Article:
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dc.creatorDzyuba, Sergei V.
dc.date.accessioned2021-03-05T15:20:07Z
dc.date.available2021-03-05T15:20:07Z
dc.date.issued2020-11-27
dc.identifier.urihttps://doi.org/10.3390/bios10120192
dc.identifier.urihttps://repository.tcu.edu/handle/116099117/43820
dc.identifier.urihttps://www.mdpi.com/2079-6374/10/12/192/pdf
dc.description.abstractAmyloid formation plays a major role in a number of neurodegenerative diseases, including Alzheimer's disease. Amyloid-ß peptides (Aß) are one of the primary markers associated with this pathology. Aß aggregates exhibit a diverse range of morphologies with distinct pathological activities. Recognition of the Aß aggregates by using small molecule-based probes and sensors should not only enhance understanding of the underlying mechanisms of amyloid formation, but also facilitate the development of therapeutic strategies to interfere with amyloid neurotoxicity. BODIPY (boron dipyrrin) dyes are among the most versatile small molecule fluorophores. BODIPY scaffolds could be functionalized to tune their photophysical properties to the desired ranges as well as to adapt these dyes to various types of conditions and environments. Thus, BODIPY dyes could be viewed as unique platforms for the design of probes and sensors that are capable of detecting and tracking structural changes of various Aß aggregates. This review summarizes currently available examples of BODIPY dyes that have been used to investigate conformational changes of Aß peptides, self-assembly processes of Aß, as well as Aß interactions with various molecules.en_US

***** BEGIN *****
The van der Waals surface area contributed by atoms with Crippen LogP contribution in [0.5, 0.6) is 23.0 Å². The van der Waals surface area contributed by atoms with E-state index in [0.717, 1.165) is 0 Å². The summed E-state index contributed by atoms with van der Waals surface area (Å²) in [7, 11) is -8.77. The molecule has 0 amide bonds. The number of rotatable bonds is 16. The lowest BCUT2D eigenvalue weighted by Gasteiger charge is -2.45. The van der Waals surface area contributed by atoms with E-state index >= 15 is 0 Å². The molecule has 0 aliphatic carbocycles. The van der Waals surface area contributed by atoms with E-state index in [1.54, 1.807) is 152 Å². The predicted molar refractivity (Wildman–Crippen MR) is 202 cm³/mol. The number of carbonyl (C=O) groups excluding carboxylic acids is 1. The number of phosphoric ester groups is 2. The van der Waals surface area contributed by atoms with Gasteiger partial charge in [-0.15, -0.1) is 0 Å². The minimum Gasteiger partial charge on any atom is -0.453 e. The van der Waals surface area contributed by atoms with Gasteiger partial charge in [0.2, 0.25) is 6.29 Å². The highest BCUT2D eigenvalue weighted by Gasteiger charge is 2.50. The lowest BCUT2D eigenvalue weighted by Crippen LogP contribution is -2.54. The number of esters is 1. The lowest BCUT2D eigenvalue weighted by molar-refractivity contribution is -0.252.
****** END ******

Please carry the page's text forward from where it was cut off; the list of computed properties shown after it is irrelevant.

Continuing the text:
dc.language.isoenen_US
dc.publisherMDPI AG
dc.rights.urihttps://creativecommons.org/licenses/by/4.0/
dc.sourceBiosensors
dc.subjectamyloidsen_US
dc.subjectprotein foldingen_US
dc.subjectAlzheimer's diseaseen_US
dc.subjectAß1-42en_US
dc.subjectBODIPYen_US
dc.subjectfluorescent dyesen_US
dc.subjectenvironment-sensitive probesen_US
dc.titleBODIPY Dyes as Probes and Sensors to Study Amyloid-ß-Related Processesen_US
dc.typeArticleen_US
dc.rights.holder2020 Dzyuba
dc.rights.licenseCC BY 4.0
local.collegeCollege of Science and Engineering
local.departmentChemistry & Biochemistry
local.personsAll (CHEM)


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